We Are the Best!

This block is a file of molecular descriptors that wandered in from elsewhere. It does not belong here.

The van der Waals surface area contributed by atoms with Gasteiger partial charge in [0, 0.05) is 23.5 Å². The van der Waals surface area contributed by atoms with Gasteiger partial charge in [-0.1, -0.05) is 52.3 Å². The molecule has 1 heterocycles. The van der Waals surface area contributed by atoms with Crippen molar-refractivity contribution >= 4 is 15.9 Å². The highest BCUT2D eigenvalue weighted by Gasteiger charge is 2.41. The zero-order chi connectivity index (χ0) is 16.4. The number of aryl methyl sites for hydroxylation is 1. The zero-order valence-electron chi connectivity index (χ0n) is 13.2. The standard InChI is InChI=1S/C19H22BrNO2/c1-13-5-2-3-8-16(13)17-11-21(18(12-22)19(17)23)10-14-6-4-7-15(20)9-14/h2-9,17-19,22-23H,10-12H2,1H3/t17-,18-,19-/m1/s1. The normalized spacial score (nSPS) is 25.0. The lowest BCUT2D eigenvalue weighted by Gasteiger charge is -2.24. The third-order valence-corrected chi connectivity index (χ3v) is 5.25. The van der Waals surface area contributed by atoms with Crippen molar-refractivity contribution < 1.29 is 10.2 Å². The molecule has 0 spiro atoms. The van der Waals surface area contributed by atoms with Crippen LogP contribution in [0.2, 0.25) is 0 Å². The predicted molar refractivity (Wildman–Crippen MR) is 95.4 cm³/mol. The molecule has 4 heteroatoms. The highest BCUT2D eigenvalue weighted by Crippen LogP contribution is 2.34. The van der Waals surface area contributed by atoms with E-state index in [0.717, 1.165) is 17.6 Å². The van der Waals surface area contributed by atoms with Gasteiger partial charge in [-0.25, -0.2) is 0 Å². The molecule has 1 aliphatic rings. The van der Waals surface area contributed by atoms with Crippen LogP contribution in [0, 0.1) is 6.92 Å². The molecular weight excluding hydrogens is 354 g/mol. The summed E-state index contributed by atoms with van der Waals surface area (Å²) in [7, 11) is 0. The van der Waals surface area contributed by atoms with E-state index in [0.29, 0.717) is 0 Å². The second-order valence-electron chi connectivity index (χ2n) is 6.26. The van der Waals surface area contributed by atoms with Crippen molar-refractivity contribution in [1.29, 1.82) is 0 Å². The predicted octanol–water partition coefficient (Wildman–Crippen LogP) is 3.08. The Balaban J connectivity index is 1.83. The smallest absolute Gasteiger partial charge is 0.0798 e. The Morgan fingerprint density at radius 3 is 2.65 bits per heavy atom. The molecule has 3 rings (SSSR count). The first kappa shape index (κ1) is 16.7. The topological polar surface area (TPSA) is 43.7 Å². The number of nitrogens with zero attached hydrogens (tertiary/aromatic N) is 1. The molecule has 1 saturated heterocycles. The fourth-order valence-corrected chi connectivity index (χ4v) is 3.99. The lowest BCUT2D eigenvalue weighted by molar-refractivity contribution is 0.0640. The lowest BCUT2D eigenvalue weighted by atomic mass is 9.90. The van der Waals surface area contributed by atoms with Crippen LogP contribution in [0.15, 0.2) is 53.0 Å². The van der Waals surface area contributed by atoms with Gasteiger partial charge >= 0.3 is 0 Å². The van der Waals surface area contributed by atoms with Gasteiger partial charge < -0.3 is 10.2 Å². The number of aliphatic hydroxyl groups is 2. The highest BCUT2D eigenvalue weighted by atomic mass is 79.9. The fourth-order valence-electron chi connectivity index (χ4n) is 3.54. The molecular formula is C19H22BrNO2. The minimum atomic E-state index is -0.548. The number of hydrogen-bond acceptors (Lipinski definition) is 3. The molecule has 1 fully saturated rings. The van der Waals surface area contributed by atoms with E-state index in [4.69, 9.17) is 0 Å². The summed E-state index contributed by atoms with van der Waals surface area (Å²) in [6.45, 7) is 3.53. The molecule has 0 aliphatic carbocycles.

We Are the Best! is very much the work of the man who made Show Me Love and Together, and it's good to have him back. After making those two films – and the bleaker, but still brilliant Lilja 4-Ever – Lukas Moodysson swerved into nihilism with the ugly double-bill of A Hole in My Heart and Container. Those pictures were followed by talk of a premature retirement, and although he returned to filmmaking with Mammoth in 2009, this is the first film in over a decade that actually feels like a Lukas Moodysson film. It allows him once more to display his uncanny ability to draw natural, playful and entirely convincing performances out of untried young actors, and to navigate the turbulent emotional territory of life at the cusp of those difficult teenage years. Adapted from his wife's graphic novel, We Are the Best! is the story of 13 year-old best friends Bobo (Mira Barkhammar) and Klara (Mira Grosin), a pair of wannabe punks in 1982 Sweden whose musical ability sadly doesn't match their enthusiasm. Nevertheless, they are inspired to write a political song based on their hatred of their PE teacher (sample lyric: "People in Africa are dying, but you only care about balls flying!"), and they team up with devout Christian wallflower Hedvig (Liv LeMoyne) – who, unlike them, can play an instrument – to form a band. That's pretty much all there is to We Are the Best!, which is a lightweight effort in comparison to his previous work, but it's hard to dismiss a film that's so infectiously enjoyable. Moodysson gives his girls the opportunity to create a friendship and an us-against-the-world mentality that feels entirely true, and his nuanced handling of teenage angst is evident in the way he handles the jealousies and insecurities that arise when a group of boys enter the picture. The perfect judgement he shows in the moments makes me wish that he'd go a bit deeper, and take the opportunity to add a little more depth and complexity to the film. For example, the reaction of Hedvig's mother to her daughter's sudden transformation is glided over in a single scene, when such a situation would surely be a source of enormous drama within such a devout household. Nevertheless, such quibbles are greatly outweighed by the pleasures that We Are the Best! provides; pleasures that Lukas Moodysson can deliver in a way that few other directors can. This may not be his best, but it's the closest he has come for many years.